Saturday, February 13, 2016

Corporate social-media engines track Occupy activists

"Workers against the rich... man, you are playing with gasoline'

Corporate social-media engines track Occupy activists


Corporations who grab marketing data from Twitter, Facebook and other social media posts are curious about who's behind the Occupy Wall Street protests and the mobilizers of spin-off demonstrations in Boston, San Francisco, and (maybe) Philadelphia.

Here's how it looks to one veteran data miner: "We've been watching it for three weeks. Over the weekend, with the arrests in New York, it's really taking off," he told me. "The volumes have increased 20X, 30X. There are millions of communications."

What's the message? "Politics this year, it's going to be the workers against the rich."

Who's behind it? Legacy socialists? College-town anarchists? Professors? The Democrats? "I don't know if the Democrats are involved. I have no evidence of that. It really looks like labor," he told me. "We're picking up that there's staff guys from the Transport Workers' Union in New York, and people close to (Rich) Trumka," the United Mine Workers president who heads the Change to Win union federation. 

Does that mean unions are behind the demonstrations - or just fellow-traveling with people they can send against their class enemies? "Unions, it's in their best interest to have someone else carry the banner." he told me. "This isn't really aimed at Wall Street so much. It's aimed at corporations."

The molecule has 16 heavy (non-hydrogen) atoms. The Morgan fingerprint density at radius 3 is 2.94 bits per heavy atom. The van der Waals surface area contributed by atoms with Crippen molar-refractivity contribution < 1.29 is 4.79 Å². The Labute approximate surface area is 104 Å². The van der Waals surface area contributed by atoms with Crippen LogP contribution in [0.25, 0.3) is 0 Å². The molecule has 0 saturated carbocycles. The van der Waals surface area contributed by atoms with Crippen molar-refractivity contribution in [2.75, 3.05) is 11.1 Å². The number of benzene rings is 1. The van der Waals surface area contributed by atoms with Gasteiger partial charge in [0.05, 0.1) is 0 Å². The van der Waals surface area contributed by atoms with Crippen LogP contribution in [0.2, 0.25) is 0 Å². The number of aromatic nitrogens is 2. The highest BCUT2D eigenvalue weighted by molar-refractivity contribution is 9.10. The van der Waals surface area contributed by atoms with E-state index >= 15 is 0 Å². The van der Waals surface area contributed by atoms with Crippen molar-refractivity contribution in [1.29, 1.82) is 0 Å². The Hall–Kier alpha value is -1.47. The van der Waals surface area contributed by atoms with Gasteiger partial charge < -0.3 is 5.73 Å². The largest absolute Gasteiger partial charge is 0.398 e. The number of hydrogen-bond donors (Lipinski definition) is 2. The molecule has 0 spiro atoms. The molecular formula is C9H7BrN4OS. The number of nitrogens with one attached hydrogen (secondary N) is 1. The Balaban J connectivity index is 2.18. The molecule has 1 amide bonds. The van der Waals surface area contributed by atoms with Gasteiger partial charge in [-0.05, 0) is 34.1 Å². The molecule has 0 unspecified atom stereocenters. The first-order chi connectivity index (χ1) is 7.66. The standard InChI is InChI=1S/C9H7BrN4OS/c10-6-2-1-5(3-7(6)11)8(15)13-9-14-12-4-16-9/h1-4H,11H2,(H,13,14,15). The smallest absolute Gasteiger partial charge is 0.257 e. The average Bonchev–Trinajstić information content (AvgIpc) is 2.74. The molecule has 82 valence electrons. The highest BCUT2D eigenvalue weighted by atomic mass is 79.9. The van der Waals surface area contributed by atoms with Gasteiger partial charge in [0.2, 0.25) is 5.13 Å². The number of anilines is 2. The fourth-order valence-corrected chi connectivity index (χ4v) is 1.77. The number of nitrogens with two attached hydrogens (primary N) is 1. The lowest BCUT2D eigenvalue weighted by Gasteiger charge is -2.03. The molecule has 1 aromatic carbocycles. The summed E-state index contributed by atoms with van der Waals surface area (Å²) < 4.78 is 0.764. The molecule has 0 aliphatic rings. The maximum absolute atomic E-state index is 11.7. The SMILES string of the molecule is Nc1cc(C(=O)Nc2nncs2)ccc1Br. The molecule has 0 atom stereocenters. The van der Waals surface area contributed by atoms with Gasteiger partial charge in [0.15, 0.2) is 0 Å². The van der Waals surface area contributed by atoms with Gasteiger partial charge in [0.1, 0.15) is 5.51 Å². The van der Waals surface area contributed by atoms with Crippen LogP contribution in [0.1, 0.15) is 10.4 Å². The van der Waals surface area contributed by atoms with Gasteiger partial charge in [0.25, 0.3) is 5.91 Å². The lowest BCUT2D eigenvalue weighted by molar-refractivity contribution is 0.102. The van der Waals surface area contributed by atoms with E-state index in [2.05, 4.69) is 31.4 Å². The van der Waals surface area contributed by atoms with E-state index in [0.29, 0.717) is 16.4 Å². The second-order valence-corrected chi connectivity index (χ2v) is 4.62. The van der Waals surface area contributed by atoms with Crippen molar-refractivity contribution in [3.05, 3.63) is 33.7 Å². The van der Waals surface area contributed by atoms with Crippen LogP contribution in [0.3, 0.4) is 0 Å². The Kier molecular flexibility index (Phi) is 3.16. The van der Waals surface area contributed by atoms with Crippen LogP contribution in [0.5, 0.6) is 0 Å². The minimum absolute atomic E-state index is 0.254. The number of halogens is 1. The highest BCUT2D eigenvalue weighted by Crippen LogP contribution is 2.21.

So who's Occupying? "It's this generation of people who've been graduating since '08 and don't have jobs," he told me. "They are having a tough time because the economy's been bad. They don't know what they want to do about it really. You get a beautiful girl in a Harvard T-shirt, she's saying 'education should be free, we want our student loans paid.'

"And then you have these activists who have learned to do social media. And some people mixed in who remember the 60s. And you have a tremedously heated rhetoric. And you have people who may do irrational things. There is the potential for bricks in windows. Man, you are playing with gasoline."

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About this blog

PhillyDeals posts interviews, drafts and updates that Joseph N. DiStefano writes alongside his Sunday and Monday columns and ongoing articles about Philadelphia-area business.

DiStefano studied economics, history and a little engineering at Penn. He taught writing and research at St. Joe’s. He has written for the Inquirer since 1989, except when he left a few times to work at Bloomberg and elsewhere. He wrote the book Comcasted, and raised six kids with his wife, who is a saint.

Reach Joseph N. at, 215.854.5194, @PhillyJoeD. Read his blog posts at and his Inquirer columns at Bloomberg posts his items at NH BLG_PHILLYDEAL.

Reach Joseph N. at or 215 854 5194.

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